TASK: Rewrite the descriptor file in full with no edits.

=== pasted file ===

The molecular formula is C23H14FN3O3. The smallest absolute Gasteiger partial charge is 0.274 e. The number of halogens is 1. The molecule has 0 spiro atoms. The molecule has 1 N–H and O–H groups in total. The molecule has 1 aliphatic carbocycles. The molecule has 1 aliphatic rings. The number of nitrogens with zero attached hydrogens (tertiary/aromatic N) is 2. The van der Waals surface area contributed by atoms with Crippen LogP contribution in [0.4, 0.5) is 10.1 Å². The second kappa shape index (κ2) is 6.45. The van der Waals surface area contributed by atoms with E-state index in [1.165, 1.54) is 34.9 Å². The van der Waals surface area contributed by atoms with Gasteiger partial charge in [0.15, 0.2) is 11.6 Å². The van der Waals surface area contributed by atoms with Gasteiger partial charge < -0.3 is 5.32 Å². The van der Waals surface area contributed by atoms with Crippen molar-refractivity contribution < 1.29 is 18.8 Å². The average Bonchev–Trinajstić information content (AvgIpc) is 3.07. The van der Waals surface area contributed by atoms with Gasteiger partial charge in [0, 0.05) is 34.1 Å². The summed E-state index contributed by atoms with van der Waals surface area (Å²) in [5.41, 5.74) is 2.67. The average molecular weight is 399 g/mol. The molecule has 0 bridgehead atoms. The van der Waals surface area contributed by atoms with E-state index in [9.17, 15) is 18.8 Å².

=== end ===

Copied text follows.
The molecular formula is C23H14FN3O3. The smallest absolute Gasteiger partial charge is 0.274 e. The number of halogens is 1. The molecule has 0 spiro atoms. The molecule has 1 N–H and O–H groups in total. The molecule has 1 aliphatic carbocycles. The molecule has 1 aliphatic rings. The number of nitrogens with zero attached hydrogens (tertiary/aromatic N) is 2. The van der Waals surface area contributed by atoms with Crippen LogP contribution in [0.4, 0.5) is 10.1 Å². The second kappa shape index (κ2) is 6.45. The van der Waals surface area contributed by atoms with E-state index in [1.165, 1.54) is 34.9 Å². The van der Waals surface area contributed by atoms with Gasteiger partial charge in [0.15, 0.2) is 11.6 Å². The van der Waals surface area contributed by atoms with Gasteiger partial charge < -0.3 is 5.32 Å². The van der Waals surface area contributed by atoms with Crippen molar-refractivity contribution < 1.29 is 18.8 Å². The average Bonchev–Trinajstić information content (AvgIpc) is 3.07. The van der Waals surface area contributed by atoms with Gasteiger partial charge in [0, 0.05) is 34.1 Å². The summed E-state index contributed by atoms with van der Waals surface area (Å²) in [5.41, 5.74) is 2.67. The average molecular weight is 399 g/mol. The molecule has 0 bridgehead atoms. The van der Waals surface area contributed by atoms with E-state index in [9.17, 15) is 18.8 Å².